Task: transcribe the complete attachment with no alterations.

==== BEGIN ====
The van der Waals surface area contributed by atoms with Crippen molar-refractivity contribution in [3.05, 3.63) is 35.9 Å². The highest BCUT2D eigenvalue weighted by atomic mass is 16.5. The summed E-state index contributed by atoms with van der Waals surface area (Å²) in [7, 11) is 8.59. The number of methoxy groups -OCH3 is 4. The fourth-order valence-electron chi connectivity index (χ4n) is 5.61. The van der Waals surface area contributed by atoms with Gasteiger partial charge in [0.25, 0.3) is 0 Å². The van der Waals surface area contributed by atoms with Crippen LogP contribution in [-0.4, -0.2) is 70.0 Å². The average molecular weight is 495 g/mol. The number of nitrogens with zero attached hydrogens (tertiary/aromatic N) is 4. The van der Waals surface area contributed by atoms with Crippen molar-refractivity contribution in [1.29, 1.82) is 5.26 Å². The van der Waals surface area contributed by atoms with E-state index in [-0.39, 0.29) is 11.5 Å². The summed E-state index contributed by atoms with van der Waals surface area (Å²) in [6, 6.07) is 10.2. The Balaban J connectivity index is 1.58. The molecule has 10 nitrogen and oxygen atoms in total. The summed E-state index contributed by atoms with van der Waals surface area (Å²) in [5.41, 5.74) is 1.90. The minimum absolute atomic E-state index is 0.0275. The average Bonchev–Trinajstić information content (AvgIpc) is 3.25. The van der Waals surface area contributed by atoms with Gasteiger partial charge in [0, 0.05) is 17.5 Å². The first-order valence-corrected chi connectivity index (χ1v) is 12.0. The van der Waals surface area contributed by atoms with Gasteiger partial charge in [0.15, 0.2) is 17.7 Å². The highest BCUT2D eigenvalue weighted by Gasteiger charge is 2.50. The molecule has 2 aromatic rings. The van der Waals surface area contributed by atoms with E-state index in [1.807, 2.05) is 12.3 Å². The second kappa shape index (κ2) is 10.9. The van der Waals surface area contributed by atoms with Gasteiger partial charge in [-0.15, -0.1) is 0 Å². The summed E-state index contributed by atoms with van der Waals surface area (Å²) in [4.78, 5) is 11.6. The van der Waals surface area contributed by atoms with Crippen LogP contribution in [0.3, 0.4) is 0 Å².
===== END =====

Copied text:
The van der Waals surface area contributed by atoms with Crippen molar-refractivity contribution in [3.05, 3.63) is 35.9 Å². The highest BCUT2D eigenvalue weighted by atomic mass is 16.5. The summed E-state index contributed by atoms with van der Waals surface area (Å²) in [7, 11) is 8.59. The number of methoxy groups -OCH3 is 4. The fourth-order valence-electron chi connectivity index (χ4n) is 5.61. The van der Waals surface area contributed by atoms with Gasteiger partial charge in [0.25, 0.3) is 0 Å². The van der Waals surface area contributed by atoms with Crippen LogP contribution in [-0.4, -0.2) is 70.0 Å². The average molecular weight is 495 g/mol. The number of nitrogens with zero attached hydrogens (tertiary/aromatic N) is 4. The van der Waals surface area contributed by atoms with Crippen molar-refractivity contribution in [1.29, 1.82) is 5.26 Å². The van der Waals surface area contributed by atoms with E-state index in [-0.39, 0.29) is 11.5 Å². The summed E-state index contributed by atoms with van der Waals surface area (Å²) in [6, 6.07) is 10.2. The Balaban J connectivity index is 1.58. The molecule has 10 nitrogen and oxygen atoms in total. The summed E-state index contributed by atoms with van der Waals surface area (Å²) in [5.41, 5.74) is 1.90. The minimum absolute atomic E-state index is 0.0275. The average Bonchev–Trinajstić information content (AvgIpc) is 3.25. The van der Waals surface area contributed by atoms with Gasteiger partial charge in [0, 0.05) is 17.5 Å². The first-order valence-corrected chi connectivity index (χ1v) is 12.0. The van der Waals surface area contributed by atoms with Gasteiger partial charge in [0.15, 0.2) is 17.7 Å². The highest BCUT2D eigenvalue weighted by Gasteiger charge is 2.50. The molecule has 2 aromatic rings. The van der Waals surface area contributed by atoms with E-state index in [1.807, 2.05) is 12.3 Å². The second kappa shape index (κ2) is 10.9. The van der Waals surface area contributed by atoms with Gasteiger partial charge in [-0.15, -0.1) is 0 Å². The summed E-state index contributed by atoms with van der Waals surface area (Å²) in [4.78, 5) is 11.6. The van der Waals surface area contributed by atoms with Crippen LogP contribution in [0.3, 0.4) is 0 Å².